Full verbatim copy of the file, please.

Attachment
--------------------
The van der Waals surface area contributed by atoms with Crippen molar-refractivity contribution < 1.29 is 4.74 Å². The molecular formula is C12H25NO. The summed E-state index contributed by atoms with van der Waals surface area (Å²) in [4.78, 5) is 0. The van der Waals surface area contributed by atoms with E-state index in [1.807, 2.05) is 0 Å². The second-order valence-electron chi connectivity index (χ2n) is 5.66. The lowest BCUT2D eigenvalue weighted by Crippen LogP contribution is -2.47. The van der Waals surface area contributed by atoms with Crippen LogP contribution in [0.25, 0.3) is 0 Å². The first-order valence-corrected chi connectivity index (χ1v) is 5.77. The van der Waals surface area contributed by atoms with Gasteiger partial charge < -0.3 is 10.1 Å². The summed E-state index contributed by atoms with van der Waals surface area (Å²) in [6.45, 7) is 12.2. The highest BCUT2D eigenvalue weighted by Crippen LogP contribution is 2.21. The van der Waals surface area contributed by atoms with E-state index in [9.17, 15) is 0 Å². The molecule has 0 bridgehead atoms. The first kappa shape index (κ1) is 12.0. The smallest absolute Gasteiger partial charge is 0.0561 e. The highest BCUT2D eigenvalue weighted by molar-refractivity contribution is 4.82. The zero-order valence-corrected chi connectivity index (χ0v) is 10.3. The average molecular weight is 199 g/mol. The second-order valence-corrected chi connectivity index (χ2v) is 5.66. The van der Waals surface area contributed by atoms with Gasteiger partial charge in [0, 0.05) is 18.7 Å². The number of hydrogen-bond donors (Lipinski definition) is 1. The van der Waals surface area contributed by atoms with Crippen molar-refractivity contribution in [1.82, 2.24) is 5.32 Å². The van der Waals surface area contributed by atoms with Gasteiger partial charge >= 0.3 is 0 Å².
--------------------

The van der Waals surface area contributed by atoms with Crippen molar-refractivity contribution < 1.29 is 4.74 Å². The molecular formula is C12H25NO. The summed E-state index contributed by atoms with van der Waals surface area (Å²) in [4.78, 5) is 0. The van der Waals surface area contributed by atoms with E-state index in [1.807, 2.05) is 0 Å². The second-order valence-electron chi connectivity index (χ2n) is 5.66. The lowest BCUT2D eigenvalue weighted by Crippen LogP contribution is -2.47. The van der Waals surface area contributed by atoms with Crippen LogP contribution in [0.25, 0.3) is 0 Å². The first-order valence-corrected chi connectivity index (χ1v) is 5.77. The van der Waals surface area contributed by atoms with Gasteiger partial charge < -0.3 is 10.1 Å². The summed E-state index contributed by atoms with van der Waals surface area (Å²) in [6.45, 7) is 12.2. The highest BCUT2D eigenvalue weighted by Crippen LogP contribution is 2.21. The van der Waals surface area contributed by atoms with E-state index in [9.17, 15) is 0 Å². The molecule has 0 bridgehead atoms. The first kappa shape index (κ1) is 12.0. The smallest absolute Gasteiger partial charge is 0.0561 e. The highest BCUT2D eigenvalue weighted by molar-refractivity contribution is 4.82. The zero-order valence-corrected chi connectivity index (χ0v) is 10.3. The average molecular weight is 199 g/mol. The second-order valence-corrected chi connectivity index (χ2v) is 5.66. The van der Waals surface area contributed by atoms with Gasteiger partial charge in [0, 0.05) is 18.7 Å². The number of hydrogen-bond donors (Lipinski definition) is 1. The van der Waals surface area contributed by atoms with Crippen molar-refractivity contribution in [1.82, 2.24) is 5.32 Å². The van der Waals surface area contributed by atoms with Gasteiger partial charge >= 0.3 is 0 Å².